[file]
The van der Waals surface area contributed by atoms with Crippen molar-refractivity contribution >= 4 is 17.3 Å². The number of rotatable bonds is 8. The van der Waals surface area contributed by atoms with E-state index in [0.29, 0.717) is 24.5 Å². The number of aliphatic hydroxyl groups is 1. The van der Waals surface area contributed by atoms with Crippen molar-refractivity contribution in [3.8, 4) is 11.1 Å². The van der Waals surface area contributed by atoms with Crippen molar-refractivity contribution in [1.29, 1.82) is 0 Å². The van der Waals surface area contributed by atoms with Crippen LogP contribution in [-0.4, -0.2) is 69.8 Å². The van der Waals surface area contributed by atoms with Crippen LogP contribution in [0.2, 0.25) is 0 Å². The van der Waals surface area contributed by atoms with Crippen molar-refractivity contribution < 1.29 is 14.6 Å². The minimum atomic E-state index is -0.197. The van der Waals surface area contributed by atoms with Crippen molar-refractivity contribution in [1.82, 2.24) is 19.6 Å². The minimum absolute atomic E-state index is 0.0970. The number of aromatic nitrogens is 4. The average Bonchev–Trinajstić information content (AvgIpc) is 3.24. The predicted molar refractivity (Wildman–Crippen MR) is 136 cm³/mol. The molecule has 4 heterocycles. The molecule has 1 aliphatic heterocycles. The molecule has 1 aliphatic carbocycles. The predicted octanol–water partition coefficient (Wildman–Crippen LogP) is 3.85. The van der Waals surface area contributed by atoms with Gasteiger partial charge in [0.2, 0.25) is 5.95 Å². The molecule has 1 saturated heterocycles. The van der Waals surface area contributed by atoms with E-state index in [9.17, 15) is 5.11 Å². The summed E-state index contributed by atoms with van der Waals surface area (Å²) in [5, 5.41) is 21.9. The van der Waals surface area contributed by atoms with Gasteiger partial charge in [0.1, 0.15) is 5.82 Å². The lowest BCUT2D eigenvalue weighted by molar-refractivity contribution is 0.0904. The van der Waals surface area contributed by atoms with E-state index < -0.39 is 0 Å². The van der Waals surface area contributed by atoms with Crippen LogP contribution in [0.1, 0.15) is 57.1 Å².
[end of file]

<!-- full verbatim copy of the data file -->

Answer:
The van der Waals surface area contributed by atoms with Crippen molar-refractivity contribution >= 4 is 17.3 Å². The number of rotatable bonds is 8. The van der Waals surface area contributed by atoms with E-state index in [0.29, 0.717) is 24.5 Å². The number of aliphatic hydroxyl groups is 1. The van der Waals surface area contributed by atoms with Crippen molar-refractivity contribution in [3.8, 4) is 11.1 Å². The van der Waals surface area contributed by atoms with Crippen molar-refractivity contribution in [1.29, 1.82) is 0 Å². The van der Waals surface area contributed by atoms with Crippen LogP contribution in [-0.4, -0.2) is 69.8 Å². The van der Waals surface area contributed by atoms with Crippen LogP contribution in [0.2, 0.25) is 0 Å². The van der Waals surface area contributed by atoms with Crippen molar-refractivity contribution < 1.29 is 14.6 Å². The minimum atomic E-state index is -0.197. The van der Waals surface area contributed by atoms with Crippen molar-refractivity contribution in [1.82, 2.24) is 19.6 Å². The minimum absolute atomic E-state index is 0.0970. The number of aromatic nitrogens is 4. The average Bonchev–Trinajstić information content (AvgIpc) is 3.24. The predicted molar refractivity (Wildman–Crippen MR) is 136 cm³/mol. The molecule has 4 heterocycles. The molecule has 1 aliphatic heterocycles. The molecule has 1 aliphatic carbocycles. The predicted octanol–water partition coefficient (Wildman–Crippen LogP) is 3.85. The van der Waals surface area contributed by atoms with Gasteiger partial charge in [0.2, 0.25) is 5.95 Å². The molecule has 1 saturated heterocycles. The van der Waals surface area contributed by atoms with E-state index in [9.17, 15) is 5.11 Å². The summed E-state index contributed by atoms with van der Waals surface area (Å²) in [5, 5.41) is 21.9. The van der Waals surface area contributed by atoms with Gasteiger partial charge in [0.1, 0.15) is 5.82 Å². The lowest BCUT2D eigenvalue weighted by molar-refractivity contribution is 0.0904. The van der Waals surface area contributed by atoms with E-state index < -0.39 is 0 Å². The van der Waals surface area contributed by atoms with Crippen LogP contribution in [0.1, 0.15) is 57.1 Å².